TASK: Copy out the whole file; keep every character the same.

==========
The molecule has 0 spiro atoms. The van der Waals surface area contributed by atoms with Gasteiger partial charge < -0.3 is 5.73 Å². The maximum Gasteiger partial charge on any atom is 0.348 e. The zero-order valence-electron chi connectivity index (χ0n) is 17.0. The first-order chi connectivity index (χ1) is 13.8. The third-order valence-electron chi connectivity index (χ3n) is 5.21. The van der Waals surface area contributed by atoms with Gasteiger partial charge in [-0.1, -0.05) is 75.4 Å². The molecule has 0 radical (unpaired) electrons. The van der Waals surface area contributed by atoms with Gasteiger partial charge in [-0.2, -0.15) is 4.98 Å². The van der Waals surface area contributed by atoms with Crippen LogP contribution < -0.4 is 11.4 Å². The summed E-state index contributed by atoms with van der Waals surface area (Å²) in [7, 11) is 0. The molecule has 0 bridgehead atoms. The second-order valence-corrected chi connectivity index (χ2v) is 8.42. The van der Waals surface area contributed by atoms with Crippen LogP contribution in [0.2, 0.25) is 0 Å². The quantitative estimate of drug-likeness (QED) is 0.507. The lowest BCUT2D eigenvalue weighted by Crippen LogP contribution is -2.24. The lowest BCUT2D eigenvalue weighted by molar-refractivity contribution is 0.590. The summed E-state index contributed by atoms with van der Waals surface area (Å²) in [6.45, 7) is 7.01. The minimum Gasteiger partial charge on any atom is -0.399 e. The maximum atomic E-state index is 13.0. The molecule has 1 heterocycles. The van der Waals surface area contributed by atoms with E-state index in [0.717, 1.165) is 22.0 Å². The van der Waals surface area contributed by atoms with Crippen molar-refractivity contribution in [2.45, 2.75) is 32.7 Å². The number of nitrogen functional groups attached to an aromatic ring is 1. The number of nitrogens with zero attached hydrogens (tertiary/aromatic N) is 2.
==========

The molecule has 0 spiro atoms. The van der Waals surface area contributed by atoms with Gasteiger partial charge < -0.3 is 5.73 Å². The maximum Gasteiger partial charge on any atom is 0.348 e. The zero-order valence-electron chi connectivity index (χ0n) is 17.0. The first-order chi connectivity index (χ1) is 13.8. The third-order valence-electron chi connectivity index (χ3n) is 5.21. The van der Waals surface area contributed by atoms with Gasteiger partial charge in [-0.1, -0.05) is 75.4 Å². The molecule has 0 radical (unpaired) electrons. The van der Waals surface area contributed by atoms with Gasteiger partial charge in [-0.2, -0.15) is 4.98 Å². The van der Waals surface area contributed by atoms with Crippen LogP contribution < -0.4 is 11.4 Å². The summed E-state index contributed by atoms with van der Waals surface area (Å²) in [7, 11) is 0. The molecule has 0 bridgehead atoms. The second-order valence-corrected chi connectivity index (χ2v) is 8.42. The van der Waals surface area contributed by atoms with Crippen LogP contribution in [0.2, 0.25) is 0 Å². The quantitative estimate of drug-likeness (QED) is 0.507. The lowest BCUT2D eigenvalue weighted by Crippen LogP contribution is -2.24. The lowest BCUT2D eigenvalue weighted by molar-refractivity contribution is 0.590. The summed E-state index contributed by atoms with van der Waals surface area (Å²) in [6.45, 7) is 7.01. The minimum Gasteiger partial charge on any atom is -0.399 e. The maximum atomic E-state index is 13.0. The molecule has 1 heterocycles. The van der Waals surface area contributed by atoms with E-state index in [0.717, 1.165) is 22.0 Å². The van der Waals surface area contributed by atoms with Crippen molar-refractivity contribution in [2.45, 2.75) is 32.7 Å². The number of nitrogen functional groups attached to an aromatic ring is 1. The number of nitrogens with zero attached hydrogens (tertiary/aromatic N) is 2.